by Kyle Huskins
In July, 1926 the Indianapolis Recorder complained that they could only reserve space or visit the city’s “Jim Crow” park, Douglass Park. This would remain true into the 1960’s.
Douglass Park is one of the most historic parks in Indianapolis. It is named after the African-American intellectual Frederick Douglass, who played a pivotal role in the abolitionist movement and is one of the most recognizable African-American scholars of his time. The name of the park honors his memory and there is a mural of him on the wall of the Family Center. Douglass Park is located on the east side of Indianapolis. The address is 1611 East 25th Street in the midst of the Martindale-Brightwood community. Now the park is easily accessible from the Monon Trail and features a playground, tennis courts, picnic facilities, baseball diamonds, basketball courts, football fields and a paved fitness trail. During the summer months the pool opens and many eastsiders enjoy the pool facilities. Douglass Park also has a family center that provides surrounding youth with after-school programs and events for the community. The history of the prestigious park is a topic that has not gotten a lot of scholarly attention. Learning about the history of the park will enhance the level of prominence that this park has secured and acknowledge its service to the African-American community.
The Park opened in 1921, and after a 1941 expansion it today spans 43 acres. Much of the park’s heritage is linked to the city’s racial and discriminatory history. When Douglass Park was opened it was designated solely for African Americans, and African Americans were not allowed to attend other parks. In July, 1926 the Indianapolis Recorder reported that its representatives tried to obtain a permit to have a picnic at Brookside Park, but after being questioned excessively by the clerk they were denied times to hold the picnic. The paper’s representatives had attended prior events at Brookside Park and found their experience very enjoyable. After asking questions that the clerk could not answer, the clerk ushered them to the Superintendent of Parks’ office. Superintendent R. Walter Jarvis informed them that Douglass Park was the “Jim Crow Park” and he steadily insisted that Douglass Park was a nice area for its “colored citizens” (he had made the same argument in print in The Playground in 1923). The representatives from the Recorder did not obtain a permit for a picnic and were told by the superintendent that African Americans should go to Douglass Park to limit animosity. Continue reading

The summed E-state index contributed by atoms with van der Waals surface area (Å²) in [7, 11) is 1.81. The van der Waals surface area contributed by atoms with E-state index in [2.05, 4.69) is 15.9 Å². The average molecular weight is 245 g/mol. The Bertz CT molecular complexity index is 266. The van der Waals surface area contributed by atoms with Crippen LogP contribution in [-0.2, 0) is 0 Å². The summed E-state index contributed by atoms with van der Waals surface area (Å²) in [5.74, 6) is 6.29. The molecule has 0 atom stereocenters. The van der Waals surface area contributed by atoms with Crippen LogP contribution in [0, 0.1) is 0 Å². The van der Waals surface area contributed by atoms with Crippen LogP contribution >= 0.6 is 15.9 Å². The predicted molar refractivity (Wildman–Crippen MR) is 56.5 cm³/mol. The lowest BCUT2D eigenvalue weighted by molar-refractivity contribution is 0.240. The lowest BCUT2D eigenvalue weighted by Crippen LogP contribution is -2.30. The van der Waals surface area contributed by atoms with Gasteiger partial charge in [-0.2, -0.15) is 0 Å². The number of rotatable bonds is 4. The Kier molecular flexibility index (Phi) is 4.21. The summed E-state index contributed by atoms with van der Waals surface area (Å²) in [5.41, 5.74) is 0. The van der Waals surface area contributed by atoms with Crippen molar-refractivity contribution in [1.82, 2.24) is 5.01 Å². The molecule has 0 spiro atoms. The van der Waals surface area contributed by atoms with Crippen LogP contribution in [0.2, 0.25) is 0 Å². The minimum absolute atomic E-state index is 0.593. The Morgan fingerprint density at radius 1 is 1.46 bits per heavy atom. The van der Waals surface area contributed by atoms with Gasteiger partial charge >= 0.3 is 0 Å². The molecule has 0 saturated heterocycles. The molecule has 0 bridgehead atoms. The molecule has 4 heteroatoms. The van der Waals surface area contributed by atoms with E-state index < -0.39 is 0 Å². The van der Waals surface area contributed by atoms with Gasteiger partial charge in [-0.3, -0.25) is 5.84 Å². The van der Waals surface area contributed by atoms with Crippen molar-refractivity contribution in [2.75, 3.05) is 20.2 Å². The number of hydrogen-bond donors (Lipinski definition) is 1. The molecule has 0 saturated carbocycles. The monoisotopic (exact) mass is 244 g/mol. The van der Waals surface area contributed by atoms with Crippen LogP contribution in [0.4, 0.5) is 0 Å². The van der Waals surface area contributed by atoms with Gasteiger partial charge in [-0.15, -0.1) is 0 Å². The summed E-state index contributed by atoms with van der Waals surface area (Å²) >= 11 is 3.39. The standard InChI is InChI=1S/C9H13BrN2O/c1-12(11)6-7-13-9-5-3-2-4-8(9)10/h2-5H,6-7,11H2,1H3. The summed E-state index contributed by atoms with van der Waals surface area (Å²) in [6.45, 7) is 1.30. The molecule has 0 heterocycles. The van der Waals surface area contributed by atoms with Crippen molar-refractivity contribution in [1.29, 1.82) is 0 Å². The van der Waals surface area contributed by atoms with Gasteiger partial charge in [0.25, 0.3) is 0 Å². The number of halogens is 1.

by Jared Meunier
Visit Indy recently proposed to build beaches along the White River, an idea taken from the Parisian river Seine. The White River has been used in the past for recreational swimming. However, since the White River contains so much e. coli bacteria (often 100 more times than is safe for swimming), this would clearly be a cause of concern for most citizens looking for safe and clean places to swim such as public pools.
A 1937 aerial view of Douglass Park includes the swimming pool (left center, above the two baseball diamonds) as well as the segregated golf links.
For much of the 20th century Indianapolis’ only public African-American swimming pool was Douglass Park. Built in 1921, Douglass Park was a center for many of the state’s segregated swim meets and swimming carnivals. The Douglass Park “swimming carnivals” (apparently first held in 1931) had various swimming and poolside social activities at events that were held during the middle of August. In 1938, for instance, events like diving and freestyle and backstroke swim races would draw a great crowd of people. The Indianapolis Recorder reported that the 1931 swimming carnival was highlighted by two “greasy watermelon contests” that ended the carnival’s main events (carnivals featuring pie-eating, sack races, and greased watermelon contests continued at local pools until at least the late 1970s).